©2012 by Jack A. Urquhart (320 words)
I received Cheryl Strayed’s engaging, and often moving, Tiny Beautiful Things as a gift—one that (I’ll admit) I took my time in opening. That is because normally an entire book devoted to real-life advice column letters wouldn’t be at the top of my reading list. However, somewhere in the first few pages of this exquisitely intelligent—and yes, graceful—volume, Strayed (aka “Dear Sugar,” at the online publication, “The Rumpus”) managed to upend my prejudice.
Indeed, there is nothing tiny, but much that is hugely beautiful in Strayed’s writing. Her response letters feature some of the loveliest, heart-stopping prose I’ve read in ages.
Witness these passages from her reply to a grief-stricken father whose only child (a gay son) was killed by a drunk driver:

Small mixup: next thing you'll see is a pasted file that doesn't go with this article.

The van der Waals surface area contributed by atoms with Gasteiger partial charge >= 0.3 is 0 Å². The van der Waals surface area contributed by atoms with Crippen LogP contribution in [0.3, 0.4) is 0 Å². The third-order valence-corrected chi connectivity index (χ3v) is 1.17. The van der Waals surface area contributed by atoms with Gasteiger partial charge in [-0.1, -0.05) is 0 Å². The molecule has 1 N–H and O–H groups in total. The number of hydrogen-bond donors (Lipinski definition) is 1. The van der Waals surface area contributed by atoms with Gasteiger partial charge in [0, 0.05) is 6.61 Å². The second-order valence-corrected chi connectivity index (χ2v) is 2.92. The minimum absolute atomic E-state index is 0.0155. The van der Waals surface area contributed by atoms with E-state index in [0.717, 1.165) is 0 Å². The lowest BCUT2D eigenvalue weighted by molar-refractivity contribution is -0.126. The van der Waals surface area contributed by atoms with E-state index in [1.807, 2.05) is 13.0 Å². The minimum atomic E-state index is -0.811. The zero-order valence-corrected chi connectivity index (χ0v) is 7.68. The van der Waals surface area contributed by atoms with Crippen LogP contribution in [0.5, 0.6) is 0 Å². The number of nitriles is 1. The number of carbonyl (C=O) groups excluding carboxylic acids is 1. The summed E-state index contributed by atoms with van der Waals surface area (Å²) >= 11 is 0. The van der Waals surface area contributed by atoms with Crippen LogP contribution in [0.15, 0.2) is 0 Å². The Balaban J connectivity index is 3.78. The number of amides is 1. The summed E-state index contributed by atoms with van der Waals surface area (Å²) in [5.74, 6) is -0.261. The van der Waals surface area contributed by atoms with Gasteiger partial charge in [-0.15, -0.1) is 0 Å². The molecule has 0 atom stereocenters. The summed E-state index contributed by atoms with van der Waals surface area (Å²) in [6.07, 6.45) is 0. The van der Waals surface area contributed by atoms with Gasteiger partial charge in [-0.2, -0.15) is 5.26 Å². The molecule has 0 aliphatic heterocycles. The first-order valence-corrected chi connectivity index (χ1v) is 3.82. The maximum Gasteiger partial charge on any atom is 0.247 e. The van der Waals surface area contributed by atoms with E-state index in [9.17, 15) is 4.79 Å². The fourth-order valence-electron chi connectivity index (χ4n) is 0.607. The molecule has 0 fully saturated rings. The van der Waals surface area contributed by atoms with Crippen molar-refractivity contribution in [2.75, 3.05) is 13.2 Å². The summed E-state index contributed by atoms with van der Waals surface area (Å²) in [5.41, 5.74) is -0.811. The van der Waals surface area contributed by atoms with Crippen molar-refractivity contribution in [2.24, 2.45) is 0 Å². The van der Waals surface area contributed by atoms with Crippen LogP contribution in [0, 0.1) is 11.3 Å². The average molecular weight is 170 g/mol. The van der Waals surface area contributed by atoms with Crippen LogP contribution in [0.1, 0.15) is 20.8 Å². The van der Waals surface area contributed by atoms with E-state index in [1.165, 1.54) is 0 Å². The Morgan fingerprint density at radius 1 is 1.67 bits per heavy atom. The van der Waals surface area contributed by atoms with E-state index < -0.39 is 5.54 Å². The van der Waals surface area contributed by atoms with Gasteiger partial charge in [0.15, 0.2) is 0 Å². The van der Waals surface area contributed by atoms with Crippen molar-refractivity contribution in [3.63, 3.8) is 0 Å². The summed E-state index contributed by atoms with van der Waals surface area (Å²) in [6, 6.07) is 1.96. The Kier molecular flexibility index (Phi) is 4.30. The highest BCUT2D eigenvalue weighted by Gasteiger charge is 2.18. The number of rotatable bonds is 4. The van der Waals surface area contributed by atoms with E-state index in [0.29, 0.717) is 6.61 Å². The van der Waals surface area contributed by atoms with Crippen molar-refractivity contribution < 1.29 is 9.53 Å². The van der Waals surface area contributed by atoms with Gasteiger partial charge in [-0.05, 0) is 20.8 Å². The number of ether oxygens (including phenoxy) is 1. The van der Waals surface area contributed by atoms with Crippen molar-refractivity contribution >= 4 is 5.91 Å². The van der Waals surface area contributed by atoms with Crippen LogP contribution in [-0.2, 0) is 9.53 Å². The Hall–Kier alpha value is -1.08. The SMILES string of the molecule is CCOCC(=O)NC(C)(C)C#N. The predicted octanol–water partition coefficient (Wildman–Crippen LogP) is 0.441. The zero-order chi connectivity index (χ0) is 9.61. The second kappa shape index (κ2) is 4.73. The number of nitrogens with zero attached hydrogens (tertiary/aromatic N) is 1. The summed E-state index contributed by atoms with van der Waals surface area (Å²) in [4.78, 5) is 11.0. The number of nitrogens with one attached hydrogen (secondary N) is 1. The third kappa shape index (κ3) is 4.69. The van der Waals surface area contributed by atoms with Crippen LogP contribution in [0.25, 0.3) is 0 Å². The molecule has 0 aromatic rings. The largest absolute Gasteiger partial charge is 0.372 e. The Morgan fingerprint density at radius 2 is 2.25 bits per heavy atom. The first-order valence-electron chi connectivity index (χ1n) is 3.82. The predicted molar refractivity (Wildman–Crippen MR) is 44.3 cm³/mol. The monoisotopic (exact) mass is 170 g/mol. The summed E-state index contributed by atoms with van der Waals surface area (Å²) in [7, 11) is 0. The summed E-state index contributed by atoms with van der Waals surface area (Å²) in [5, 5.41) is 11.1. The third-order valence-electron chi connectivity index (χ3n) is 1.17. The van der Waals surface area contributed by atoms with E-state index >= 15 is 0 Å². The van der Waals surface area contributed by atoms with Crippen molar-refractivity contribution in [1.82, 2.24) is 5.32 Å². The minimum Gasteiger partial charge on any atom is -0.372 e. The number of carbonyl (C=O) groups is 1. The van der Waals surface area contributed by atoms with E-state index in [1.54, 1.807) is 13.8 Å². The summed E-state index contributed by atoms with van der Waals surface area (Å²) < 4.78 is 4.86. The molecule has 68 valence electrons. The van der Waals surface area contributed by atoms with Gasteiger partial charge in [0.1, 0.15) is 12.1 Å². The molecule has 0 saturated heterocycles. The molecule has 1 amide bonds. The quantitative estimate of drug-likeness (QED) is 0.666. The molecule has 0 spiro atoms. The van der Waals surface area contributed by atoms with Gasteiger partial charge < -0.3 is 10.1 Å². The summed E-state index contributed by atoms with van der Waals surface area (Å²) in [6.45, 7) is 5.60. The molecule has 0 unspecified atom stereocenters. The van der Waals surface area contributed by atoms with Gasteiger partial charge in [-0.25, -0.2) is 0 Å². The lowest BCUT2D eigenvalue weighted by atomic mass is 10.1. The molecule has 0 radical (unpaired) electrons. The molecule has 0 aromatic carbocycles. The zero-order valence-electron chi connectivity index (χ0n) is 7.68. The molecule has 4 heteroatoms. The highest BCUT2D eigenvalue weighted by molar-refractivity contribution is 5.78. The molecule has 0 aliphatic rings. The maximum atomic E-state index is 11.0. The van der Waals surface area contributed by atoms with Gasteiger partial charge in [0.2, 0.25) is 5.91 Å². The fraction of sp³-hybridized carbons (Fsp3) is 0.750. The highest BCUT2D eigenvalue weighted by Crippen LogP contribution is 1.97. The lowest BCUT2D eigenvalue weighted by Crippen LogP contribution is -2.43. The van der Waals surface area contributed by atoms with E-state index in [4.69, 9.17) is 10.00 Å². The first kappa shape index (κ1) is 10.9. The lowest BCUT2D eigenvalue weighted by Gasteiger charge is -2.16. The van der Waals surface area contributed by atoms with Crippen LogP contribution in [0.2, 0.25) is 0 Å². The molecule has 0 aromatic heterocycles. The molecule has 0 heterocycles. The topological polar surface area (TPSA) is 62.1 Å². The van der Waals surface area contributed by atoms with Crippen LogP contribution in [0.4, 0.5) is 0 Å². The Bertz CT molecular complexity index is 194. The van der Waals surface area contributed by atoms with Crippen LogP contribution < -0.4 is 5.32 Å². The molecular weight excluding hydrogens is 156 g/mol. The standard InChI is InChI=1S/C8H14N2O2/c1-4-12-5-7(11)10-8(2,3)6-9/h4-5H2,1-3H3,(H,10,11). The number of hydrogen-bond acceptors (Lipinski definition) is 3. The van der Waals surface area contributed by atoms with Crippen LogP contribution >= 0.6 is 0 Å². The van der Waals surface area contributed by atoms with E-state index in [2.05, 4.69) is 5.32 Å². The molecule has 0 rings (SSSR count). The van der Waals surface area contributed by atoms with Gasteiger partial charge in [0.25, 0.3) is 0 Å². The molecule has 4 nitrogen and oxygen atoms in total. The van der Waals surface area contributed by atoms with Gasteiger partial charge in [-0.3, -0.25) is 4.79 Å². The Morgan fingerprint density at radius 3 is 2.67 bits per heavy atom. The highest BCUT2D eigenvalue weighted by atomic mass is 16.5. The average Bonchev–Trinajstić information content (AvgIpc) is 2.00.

“The entire premise of your healing demands that you…come to understand and accept that your son will always be only the man he actually was: the twenty-two-year-old who made it as far as that red light. The one who loved you deeply. The one who long ago forgave you for asking why he didn’t like girls. The one who would want you to welcome his boyfriend’s new boyfriend into your life. The one who would want you to find joy and peace. The one who would want you to be the man he didn’t get to be.
To be anything else dishonors him…
Your son was your greatest gift in his life and he is your greatest gift in his death too. Receive it. Let your dead boy be your most profound revelation. Create something of him.
Make it beautiful.”
To prescribe acceptance and perseverance as a moral imperative to a fellow human being suffering a seemingly unbearable grief would be a tall order for even the most eloquently empathic communicator, the most extraordinarily gifted writer, the wisest of human beings. How fortunate for Strayed’s readers that she is all three.